Please use this identifier to cite or link to this item: https://scholarbank.nus.edu.sg/handle/10635/235709
Title: Multi-Sensory Experience, Positive Distractions and Well-being: The Role of Consumption Spaces in Total Healing Environment Paradigm
Authors: TRIVIC ZDRAVKO 
Issue Date: 2016
Publisher: ICUH, San Francisco, USA
Citation: TRIVIC ZDRAVKO (2016). Multi-Sensory Experience, Positive Distractions and Well-being: The Role of Consumption Spaces in Total Healing Environment Paradigm. 13th International Conference on Urban Health (ICUH) - Place and Health : 136-136. ScholarBank@NUS Repository.
Abstract: Our understanding and experience of the built environment are primarily shaped by multi‐sensory and emotional modes of exchange with space. Meaningful interaction with environmental stimuli and processing of multi-sensory information are vital for physical and psychological well-being. Yet, due to increased urban densification, hybridization and intensification, our contemporary cities are often either sensory overwhelming or sensory depleting. The premise is that in order to trigger suggestive and positive relationships between space and users, all segments of urban developments would need to acquire an active role of healing. Consequently, the objective of this paper is to discuss the capacities of contemporary shopping spaces to overcome the mere consumption motifs and to acquire a health-supportive role, in spite of their manipulative design and “quasi-public-ness”. Shopping malls have become influential model for various urban developments (including healthcare) and are tightly knitted into the everyday environment of many dense Asian cities, such as Singapore, Hong Kong or Tokyo. In these cities, they may arguably be seen as perpetual laboratories of “positive stress” (positive distractions). Qualitative approach employed consists of discourse analysis of health and space related theories and a comparative case study analysis of consumption spaces in Singapore (and Belgrade, Serbia). The case study analysis combines spatial explorations, first-person observations, participatory photo-journeys, multi-sensory mapping, interviews and on-site questionnaires. Key findings show that consumption space users tend to seek positive stimulation. The richness and arrangement of overall sensory information available in space (visual and spatial complexity, tactile, auditory, olfactory and gustatory) considerably shape users’ subjective perception of and emotional response to shopping environments. The presence of nature, micro-climate, way-finding, access, safety and hygiene, but also subjective bodily and mental self-awareness, crowd and shared identity, social activities and phantasmagorical experiences, are perceived as important ingredients of “healing places” and as “stress fighters” within high-density urban contexts.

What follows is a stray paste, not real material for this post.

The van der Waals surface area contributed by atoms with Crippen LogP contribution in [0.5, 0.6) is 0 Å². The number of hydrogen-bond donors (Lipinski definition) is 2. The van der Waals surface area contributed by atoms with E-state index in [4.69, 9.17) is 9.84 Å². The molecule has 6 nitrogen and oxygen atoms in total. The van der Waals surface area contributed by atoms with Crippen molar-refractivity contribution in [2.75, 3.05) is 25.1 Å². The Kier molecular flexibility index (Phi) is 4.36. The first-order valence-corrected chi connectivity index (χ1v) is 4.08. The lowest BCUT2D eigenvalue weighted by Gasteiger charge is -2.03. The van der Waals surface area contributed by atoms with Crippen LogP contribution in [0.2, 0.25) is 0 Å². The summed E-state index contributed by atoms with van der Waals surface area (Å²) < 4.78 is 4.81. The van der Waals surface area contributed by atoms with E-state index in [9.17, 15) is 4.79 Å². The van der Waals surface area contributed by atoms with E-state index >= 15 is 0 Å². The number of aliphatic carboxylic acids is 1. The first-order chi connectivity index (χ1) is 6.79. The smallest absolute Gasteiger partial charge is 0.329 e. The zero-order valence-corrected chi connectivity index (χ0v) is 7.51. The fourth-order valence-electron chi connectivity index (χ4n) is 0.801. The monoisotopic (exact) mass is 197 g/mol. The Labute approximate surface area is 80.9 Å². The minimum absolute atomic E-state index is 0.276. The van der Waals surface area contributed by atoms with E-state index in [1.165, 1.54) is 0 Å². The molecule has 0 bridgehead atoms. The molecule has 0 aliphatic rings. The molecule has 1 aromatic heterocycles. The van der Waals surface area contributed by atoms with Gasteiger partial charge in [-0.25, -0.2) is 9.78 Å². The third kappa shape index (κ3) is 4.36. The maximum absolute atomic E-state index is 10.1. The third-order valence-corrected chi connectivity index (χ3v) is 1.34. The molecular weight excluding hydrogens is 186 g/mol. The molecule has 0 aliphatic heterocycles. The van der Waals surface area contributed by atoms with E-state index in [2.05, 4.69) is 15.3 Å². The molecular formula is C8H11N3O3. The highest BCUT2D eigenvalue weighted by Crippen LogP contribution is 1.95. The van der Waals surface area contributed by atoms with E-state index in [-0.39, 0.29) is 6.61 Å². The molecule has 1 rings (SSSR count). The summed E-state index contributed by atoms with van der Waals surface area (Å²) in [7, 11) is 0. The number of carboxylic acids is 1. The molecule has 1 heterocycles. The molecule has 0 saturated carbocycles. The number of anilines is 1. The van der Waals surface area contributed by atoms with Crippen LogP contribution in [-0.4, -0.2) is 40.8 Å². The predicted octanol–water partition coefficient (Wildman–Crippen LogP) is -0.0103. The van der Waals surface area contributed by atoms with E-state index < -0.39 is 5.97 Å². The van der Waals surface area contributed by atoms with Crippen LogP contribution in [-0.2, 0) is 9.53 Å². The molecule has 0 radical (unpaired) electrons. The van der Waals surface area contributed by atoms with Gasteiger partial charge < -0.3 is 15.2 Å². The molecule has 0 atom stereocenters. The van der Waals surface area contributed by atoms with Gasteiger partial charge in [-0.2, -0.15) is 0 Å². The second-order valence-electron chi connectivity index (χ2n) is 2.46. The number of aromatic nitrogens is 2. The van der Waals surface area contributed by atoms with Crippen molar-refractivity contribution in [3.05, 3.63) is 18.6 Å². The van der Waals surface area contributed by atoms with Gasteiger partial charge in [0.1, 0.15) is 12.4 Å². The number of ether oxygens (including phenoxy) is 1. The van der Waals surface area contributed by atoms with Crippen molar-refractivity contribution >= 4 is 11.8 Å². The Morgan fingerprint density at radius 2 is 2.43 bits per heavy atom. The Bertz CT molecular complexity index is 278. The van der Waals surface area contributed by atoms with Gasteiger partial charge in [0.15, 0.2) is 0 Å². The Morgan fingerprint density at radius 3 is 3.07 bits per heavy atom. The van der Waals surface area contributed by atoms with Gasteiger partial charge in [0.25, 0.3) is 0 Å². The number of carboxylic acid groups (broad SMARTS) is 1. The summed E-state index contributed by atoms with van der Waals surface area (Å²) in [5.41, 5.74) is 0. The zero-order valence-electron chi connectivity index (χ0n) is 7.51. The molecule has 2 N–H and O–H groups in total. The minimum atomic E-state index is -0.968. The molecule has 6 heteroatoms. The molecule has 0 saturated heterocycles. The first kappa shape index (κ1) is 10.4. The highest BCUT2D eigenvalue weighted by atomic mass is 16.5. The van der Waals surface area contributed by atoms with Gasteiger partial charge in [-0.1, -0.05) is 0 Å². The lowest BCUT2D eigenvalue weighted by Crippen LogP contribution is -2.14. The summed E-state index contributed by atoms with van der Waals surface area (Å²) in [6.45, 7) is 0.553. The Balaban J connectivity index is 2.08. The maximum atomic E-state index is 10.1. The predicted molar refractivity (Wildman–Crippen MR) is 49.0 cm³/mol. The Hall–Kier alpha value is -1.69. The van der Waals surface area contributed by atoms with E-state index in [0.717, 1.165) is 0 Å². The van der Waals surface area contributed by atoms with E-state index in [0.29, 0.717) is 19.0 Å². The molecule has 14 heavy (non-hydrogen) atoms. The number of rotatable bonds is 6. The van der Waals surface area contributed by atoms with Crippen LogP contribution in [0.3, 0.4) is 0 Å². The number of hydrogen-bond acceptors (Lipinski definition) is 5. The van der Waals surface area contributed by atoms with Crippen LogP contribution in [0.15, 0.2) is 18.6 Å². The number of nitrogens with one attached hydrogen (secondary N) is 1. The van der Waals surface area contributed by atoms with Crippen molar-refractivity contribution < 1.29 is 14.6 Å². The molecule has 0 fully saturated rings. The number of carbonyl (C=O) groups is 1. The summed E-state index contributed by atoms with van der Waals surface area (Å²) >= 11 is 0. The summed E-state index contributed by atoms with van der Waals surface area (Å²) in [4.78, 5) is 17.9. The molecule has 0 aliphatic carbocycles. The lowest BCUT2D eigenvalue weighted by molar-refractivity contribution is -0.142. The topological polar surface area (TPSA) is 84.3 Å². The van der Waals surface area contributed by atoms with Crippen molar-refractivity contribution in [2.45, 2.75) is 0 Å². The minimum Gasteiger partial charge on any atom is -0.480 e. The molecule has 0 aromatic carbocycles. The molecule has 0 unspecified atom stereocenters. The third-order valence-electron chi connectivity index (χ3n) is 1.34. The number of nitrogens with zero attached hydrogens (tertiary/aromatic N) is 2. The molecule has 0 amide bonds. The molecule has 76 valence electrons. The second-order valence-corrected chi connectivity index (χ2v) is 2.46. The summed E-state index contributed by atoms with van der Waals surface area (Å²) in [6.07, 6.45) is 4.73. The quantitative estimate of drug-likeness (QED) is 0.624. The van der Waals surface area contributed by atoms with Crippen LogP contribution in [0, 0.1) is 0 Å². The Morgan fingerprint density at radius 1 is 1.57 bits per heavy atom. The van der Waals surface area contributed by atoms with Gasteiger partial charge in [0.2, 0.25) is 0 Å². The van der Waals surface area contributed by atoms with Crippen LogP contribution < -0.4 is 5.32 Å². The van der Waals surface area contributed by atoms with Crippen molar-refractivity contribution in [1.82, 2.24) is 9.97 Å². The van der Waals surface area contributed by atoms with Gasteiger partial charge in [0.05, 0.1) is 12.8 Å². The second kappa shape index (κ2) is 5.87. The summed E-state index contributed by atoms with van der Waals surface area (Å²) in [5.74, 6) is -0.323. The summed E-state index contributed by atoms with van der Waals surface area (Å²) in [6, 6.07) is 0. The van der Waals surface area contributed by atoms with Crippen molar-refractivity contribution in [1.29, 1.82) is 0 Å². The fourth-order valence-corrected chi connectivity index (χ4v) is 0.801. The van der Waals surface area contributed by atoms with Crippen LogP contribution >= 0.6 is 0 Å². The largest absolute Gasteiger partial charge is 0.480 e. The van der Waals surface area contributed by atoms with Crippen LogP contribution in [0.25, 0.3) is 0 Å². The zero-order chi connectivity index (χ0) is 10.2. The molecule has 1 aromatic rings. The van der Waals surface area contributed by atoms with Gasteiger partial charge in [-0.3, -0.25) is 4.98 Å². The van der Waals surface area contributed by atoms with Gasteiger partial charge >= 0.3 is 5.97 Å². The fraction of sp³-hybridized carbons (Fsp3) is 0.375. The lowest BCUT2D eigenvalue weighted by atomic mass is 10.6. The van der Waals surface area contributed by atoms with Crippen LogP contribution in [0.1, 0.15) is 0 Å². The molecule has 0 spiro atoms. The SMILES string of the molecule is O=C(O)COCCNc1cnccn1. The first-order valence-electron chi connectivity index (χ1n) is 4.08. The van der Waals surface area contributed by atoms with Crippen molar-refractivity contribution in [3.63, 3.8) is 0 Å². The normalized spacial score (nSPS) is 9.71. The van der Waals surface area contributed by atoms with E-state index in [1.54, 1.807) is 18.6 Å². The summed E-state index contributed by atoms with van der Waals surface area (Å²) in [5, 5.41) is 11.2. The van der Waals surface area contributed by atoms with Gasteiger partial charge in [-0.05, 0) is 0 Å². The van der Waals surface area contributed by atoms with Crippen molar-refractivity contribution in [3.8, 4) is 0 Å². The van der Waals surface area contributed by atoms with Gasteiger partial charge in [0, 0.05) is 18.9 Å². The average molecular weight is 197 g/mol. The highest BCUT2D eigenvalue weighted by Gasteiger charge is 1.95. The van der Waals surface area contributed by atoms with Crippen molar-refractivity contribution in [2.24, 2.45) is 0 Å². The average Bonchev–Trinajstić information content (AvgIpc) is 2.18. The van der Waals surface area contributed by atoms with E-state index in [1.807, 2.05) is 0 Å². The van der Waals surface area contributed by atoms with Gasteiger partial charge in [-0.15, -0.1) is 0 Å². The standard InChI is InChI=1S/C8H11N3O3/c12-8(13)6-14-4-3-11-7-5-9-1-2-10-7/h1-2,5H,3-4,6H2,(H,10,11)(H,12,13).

Source Title: 13th International Conference on Urban Health (ICUH) - Place and Health
URI: https://scholarbank.nus.edu.sg/handle/10635/235709
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